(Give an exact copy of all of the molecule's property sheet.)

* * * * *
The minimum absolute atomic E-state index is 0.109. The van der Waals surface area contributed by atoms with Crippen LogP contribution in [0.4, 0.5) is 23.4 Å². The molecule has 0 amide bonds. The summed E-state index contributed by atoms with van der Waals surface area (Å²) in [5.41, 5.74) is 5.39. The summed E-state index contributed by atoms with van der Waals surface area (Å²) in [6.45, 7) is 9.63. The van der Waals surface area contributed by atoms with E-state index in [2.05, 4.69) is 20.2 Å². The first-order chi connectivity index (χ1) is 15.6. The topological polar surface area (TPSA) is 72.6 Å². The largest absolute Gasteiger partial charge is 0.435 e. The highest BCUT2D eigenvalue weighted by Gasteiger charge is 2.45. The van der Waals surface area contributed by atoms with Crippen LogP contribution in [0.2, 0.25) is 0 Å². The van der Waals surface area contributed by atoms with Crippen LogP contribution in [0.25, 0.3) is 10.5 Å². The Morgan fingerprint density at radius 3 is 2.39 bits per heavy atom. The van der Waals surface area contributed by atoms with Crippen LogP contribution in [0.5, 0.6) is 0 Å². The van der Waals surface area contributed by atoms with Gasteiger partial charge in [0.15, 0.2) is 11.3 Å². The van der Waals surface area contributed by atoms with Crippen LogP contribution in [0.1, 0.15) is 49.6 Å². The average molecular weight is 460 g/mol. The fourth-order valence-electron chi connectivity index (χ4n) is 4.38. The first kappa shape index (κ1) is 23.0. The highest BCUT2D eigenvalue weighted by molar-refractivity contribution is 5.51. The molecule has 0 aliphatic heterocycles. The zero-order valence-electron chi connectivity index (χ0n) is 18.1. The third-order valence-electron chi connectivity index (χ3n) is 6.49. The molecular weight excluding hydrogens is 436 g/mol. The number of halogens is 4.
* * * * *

The minimum absolute atomic E-state index is 0.109. The van der Waals surface area contributed by atoms with Crippen LogP contribution in [0.4, 0.5) is 23.4 Å². The molecule has 0 amide bonds. The summed E-state index contributed by atoms with van der Waals surface area (Å²) in [5.41, 5.74) is 5.39. The summed E-state index contributed by atoms with van der Waals surface area (Å²) in [6.45, 7) is 9.63. The van der Waals surface area contributed by atoms with E-state index in [2.05, 4.69) is 20.2 Å². The first-order chi connectivity index (χ1) is 15.6. The topological polar surface area (TPSA) is 72.6 Å². The largest absolute Gasteiger partial charge is 0.435 e. The highest BCUT2D eigenvalue weighted by Gasteiger charge is 2.45. The van der Waals surface area contributed by atoms with Crippen LogP contribution in [0.2, 0.25) is 0 Å². The van der Waals surface area contributed by atoms with Crippen LogP contribution in [0.25, 0.3) is 10.5 Å². The Morgan fingerprint density at radius 3 is 2.39 bits per heavy atom. The van der Waals surface area contributed by atoms with Crippen LogP contribution in [0.5, 0.6) is 0 Å². The van der Waals surface area contributed by atoms with Gasteiger partial charge in [0.15, 0.2) is 11.3 Å². The van der Waals surface area contributed by atoms with Crippen LogP contribution in [0.1, 0.15) is 49.6 Å². The average molecular weight is 460 g/mol. The fourth-order valence-electron chi connectivity index (χ4n) is 4.38. The first kappa shape index (κ1) is 23.0. The highest BCUT2D eigenvalue weighted by molar-refractivity contribution is 5.51. The molecule has 0 aliphatic heterocycles. The zero-order valence-electron chi connectivity index (χ0n) is 18.1. The third-order valence-electron chi connectivity index (χ3n) is 6.49. The molecular weight excluding hydrogens is 436 g/mol. The number of halogens is 4.